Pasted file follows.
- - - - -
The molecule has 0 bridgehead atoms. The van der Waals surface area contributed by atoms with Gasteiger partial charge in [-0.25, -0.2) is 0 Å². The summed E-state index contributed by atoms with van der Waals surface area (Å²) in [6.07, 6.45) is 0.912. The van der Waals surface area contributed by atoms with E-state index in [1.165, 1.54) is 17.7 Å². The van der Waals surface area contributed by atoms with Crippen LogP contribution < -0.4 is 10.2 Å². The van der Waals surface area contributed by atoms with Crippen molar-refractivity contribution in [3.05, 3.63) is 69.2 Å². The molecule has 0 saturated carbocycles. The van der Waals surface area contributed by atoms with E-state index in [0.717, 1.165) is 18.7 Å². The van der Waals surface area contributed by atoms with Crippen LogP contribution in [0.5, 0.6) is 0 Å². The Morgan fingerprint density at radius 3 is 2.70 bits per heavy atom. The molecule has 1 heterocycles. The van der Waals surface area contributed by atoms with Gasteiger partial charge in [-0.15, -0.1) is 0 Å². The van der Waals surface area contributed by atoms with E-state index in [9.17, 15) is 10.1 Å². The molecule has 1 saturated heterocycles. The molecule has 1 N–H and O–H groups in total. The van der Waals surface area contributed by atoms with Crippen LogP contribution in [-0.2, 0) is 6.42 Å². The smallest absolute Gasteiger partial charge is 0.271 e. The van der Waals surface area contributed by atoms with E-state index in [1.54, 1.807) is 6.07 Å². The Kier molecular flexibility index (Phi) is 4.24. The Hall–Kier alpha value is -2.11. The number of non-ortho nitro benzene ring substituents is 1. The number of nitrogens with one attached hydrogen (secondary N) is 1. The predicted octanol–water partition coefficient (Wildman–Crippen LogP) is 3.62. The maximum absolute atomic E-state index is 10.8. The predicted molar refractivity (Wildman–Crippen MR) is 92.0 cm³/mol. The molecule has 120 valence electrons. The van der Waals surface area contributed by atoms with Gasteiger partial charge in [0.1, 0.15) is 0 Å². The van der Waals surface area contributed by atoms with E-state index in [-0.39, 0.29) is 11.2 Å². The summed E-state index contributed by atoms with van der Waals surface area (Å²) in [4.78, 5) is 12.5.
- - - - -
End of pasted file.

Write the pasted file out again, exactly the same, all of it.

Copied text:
The molecule has 0 bridgehead atoms. The van der Waals surface area contributed by atoms with Gasteiger partial charge in [-0.25, -0.2) is 0 Å². The summed E-state index contributed by atoms with van der Waals surface area (Å²) in [6.07, 6.45) is 0.912. The van der Waals surface area contributed by atoms with E-state index in [1.165, 1.54) is 17.7 Å². The van der Waals surface area contributed by atoms with Crippen LogP contribution < -0.4 is 10.2 Å². The van der Waals surface area contributed by atoms with Crippen molar-refractivity contribution in [3.05, 3.63) is 69.2 Å². The molecule has 0 saturated carbocycles. The van der Waals surface area contributed by atoms with E-state index in [0.717, 1.165) is 18.7 Å². The van der Waals surface area contributed by atoms with Crippen LogP contribution in [0.5, 0.6) is 0 Å². The Morgan fingerprint density at radius 3 is 2.70 bits per heavy atom. The molecule has 1 heterocycles. The van der Waals surface area contributed by atoms with Gasteiger partial charge in [-0.15, -0.1) is 0 Å². The van der Waals surface area contributed by atoms with E-state index in [9.17, 15) is 10.1 Å². The molecule has 1 saturated heterocycles. The molecule has 1 N–H and O–H groups in total. The van der Waals surface area contributed by atoms with Crippen LogP contribution in [-0.2, 0) is 6.42 Å². The smallest absolute Gasteiger partial charge is 0.271 e. The van der Waals surface area contributed by atoms with E-state index in [1.54, 1.807) is 6.07 Å². The Kier molecular flexibility index (Phi) is 4.24. The Hall–Kier alpha value is -2.11. The number of non-ortho nitro benzene ring substituents is 1. The number of nitrogens with one attached hydrogen (secondary N) is 1. The predicted octanol–water partition coefficient (Wildman–Crippen LogP) is 3.62. The maximum absolute atomic E-state index is 10.8. The predicted molar refractivity (Wildman–Crippen MR) is 92.0 cm³/mol. The molecule has 120 valence electrons. The van der Waals surface area contributed by atoms with Gasteiger partial charge in [0.1, 0.15) is 0 Å². The van der Waals surface area contributed by atoms with E-state index in [-0.39, 0.29) is 11.2 Å². The summed E-state index contributed by atoms with van der Waals surface area (Å²) in [4.78, 5) is 12.5.